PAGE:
• THJ tied Kyle Lowry tonight for the most charges drawn. Szczerbiak said that fact “resonates.” If it resonates, shouldn’t the Knicks en masse be drawing more charges? My beef here isn’t with the Knick D as much as it is lazy analysis. That kind of comment plays well with the team and the owner, and I feel like that’s why it’s being said. Not because it’s true.
  • I feel justified doubting Szczerbs’ integrity because he carries the stink of the homer to him. I can deal with decades of shitty basketball, Lord, but please. Spare us a homer. That’d be the final straw.
  • Mike Breen shared Dedmon’s incredible backstory. His father committed suicide when Dedmon was just three. His mother devoted her family to religious studies and avoiding worldly wastes of time. Dedmon didn’t try out for basketball until his senior year of high school, disobeying her in the process. What youthful disobedience are you most proud of?
  • When the game was over and the cameras were lingering over player interactions, Vince Carter was on-screen. “This might be his last game on the Garden floor,” Szczerbiak brayed, before Breen mercifully corrected that shit. The info’s out there, Wally. The NBA isn’t even my main job and I knew to know that shit. Step it up, Cold Spring Harbor.
  • Whatever TV production wizard decided it’s entertaining to have Al Trautwig leering in the foreground while Alan Hahn and Szczerbs or Swin Cash are failing as actors in some stupid background pantomiming: do more coke or less coke and come up with something else. Or, it’s New York City. Maybe there’s an acting teacher somewhere?
  • Only six shots in the second half for Knox. That’s not why they lost, and I really do like what I’ve seen from a lot of the Knicks youngsters, Mudiay in particular. But someone needs to have enough awareness to keep feeding a guy on the cusp of a breakthrough effort.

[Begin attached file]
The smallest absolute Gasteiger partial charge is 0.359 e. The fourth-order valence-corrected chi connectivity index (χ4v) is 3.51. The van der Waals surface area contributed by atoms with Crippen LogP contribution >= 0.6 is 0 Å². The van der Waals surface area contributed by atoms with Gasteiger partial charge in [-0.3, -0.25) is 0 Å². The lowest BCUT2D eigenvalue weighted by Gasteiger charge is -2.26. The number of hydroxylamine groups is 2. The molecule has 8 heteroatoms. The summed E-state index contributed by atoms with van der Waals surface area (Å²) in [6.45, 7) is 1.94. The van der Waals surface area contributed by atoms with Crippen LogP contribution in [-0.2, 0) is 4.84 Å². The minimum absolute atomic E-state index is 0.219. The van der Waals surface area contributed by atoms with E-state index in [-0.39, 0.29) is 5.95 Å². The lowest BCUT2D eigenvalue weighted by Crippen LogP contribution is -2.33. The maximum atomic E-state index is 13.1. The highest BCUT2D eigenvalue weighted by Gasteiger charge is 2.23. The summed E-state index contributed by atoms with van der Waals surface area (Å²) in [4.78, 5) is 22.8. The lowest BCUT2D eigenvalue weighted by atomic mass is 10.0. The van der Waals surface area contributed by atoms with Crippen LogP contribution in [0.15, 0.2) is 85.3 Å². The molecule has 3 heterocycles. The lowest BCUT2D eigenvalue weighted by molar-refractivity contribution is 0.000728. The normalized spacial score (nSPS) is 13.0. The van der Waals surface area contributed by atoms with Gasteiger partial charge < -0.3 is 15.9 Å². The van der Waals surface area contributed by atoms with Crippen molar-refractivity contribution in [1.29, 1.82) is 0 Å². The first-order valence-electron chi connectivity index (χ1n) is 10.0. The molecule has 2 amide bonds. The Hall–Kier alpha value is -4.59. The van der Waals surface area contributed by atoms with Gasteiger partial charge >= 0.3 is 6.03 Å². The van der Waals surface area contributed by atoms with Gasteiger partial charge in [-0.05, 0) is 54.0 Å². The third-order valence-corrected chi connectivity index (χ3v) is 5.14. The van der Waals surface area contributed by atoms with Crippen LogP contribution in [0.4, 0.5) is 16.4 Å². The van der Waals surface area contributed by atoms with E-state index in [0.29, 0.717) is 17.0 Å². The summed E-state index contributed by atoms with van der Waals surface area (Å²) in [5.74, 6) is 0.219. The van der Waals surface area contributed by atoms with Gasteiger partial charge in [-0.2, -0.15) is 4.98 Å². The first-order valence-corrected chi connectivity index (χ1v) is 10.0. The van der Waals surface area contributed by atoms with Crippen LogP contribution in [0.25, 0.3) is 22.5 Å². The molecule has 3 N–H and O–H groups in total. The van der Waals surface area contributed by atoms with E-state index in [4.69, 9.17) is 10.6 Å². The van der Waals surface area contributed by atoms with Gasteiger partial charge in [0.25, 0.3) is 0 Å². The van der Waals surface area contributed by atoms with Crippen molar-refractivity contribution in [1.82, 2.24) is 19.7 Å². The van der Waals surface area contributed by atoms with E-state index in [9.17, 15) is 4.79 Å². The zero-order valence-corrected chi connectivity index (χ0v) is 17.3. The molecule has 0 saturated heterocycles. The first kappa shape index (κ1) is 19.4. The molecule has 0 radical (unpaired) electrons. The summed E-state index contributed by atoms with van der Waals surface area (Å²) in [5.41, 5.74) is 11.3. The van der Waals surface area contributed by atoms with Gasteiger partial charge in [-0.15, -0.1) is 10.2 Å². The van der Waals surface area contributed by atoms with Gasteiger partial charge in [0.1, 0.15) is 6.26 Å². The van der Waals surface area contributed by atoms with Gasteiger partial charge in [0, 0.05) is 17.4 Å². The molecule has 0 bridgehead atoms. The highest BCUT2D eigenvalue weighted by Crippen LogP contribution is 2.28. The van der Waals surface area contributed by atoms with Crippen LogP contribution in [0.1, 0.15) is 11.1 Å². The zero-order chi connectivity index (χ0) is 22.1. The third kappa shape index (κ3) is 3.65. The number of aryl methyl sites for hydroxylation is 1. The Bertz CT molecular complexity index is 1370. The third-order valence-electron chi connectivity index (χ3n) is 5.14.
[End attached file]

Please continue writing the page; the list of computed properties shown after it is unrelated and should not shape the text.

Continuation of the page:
• Before the season, Fizdale suggested Lance Thomas could play a Draymond Green-type role for the Knicks. It was an absurd claim then and remains such, but maybe Fiz had the right idea but the wrong guy. Maybe it’s Vonleh. The rebounding, the ball-handling, the shot-blocking, the willingness to shoot threes when he’s open...give.
  • John Collins = legit.
  • Collins got banged up a few times tonight, once rolling his ankle and once falling on Hardaway after finishing an alley-oop and appearing to wrench his back.
  • Lance Thomas gets a lot of crap. Here’s a positive: after Mudiay hit a lovely fadeaway with a few seconds left in the 3rd, Atlanta inbounded and Lin tried that thing where players let the ball roll up the floor before touching it to save the clock from starting. Lance saw it coming and timed a blitz that forced Lin into a turnover.
  • Kornet always does just enough on both ends for me to want to see more of him next game. I haven’t missed Willy Hernangomez once since the Knicks went with Luke.
  • I think I’m leaning toward supporting the addition of a four-point line sooner than later. I’m getting bored watching every freaking team in the league turn every action into a reason to shoot a three. If that wasn’t the most valuable possible shot, priorities would shift and hopefully more varieties of playing styles and points of emphasis would emerge. I am not excited about watching the game I love turn into 10 people playing the role of Deep Blue.
  • 11, 5 and 4 for Jeremy Lin. OAKAAKUYOAK. Still lighting a candle for you, brother.
  • No Mario Hezonja tonight. A Rohrschach sentence if ever there were.
  • I asked this on the P&T Slack about a week ago: If Mudiay is Shaun Livingston 2.0., would you sign up for that?

I think I would.

  • My six-year-old has that stupid Panic At The Disco commercial memorized. She has no clue what “huddled masses” are, but she rolls with it. A few days ago I heard a song on the radio (they still have those) and someone rhymed “I look in your eye” with “and see the sky” and I’m all GTFO. Turns out it was Panic At The Disco. Put some of that “special guest” money in your savings, Two Feet.

Quoth lordhlatts from the postgame: “This is perfect.” Yeah. Yeah, it really is. Knox, Mudiay and Vonleh had productive nights. In the past 10 days New York has lost to Cleveland, Phoenix and Atlanta; that’s like if they were good and beat Golden State, Milwaukee and Toronto in the same stretch. I got holiday shopping left to do and the Knicks don’t play again till Christmas noon against the Bucks. We may be picking top-three for the first time since 1985. These winter tragedies may yet yield a midsummer night’s dream.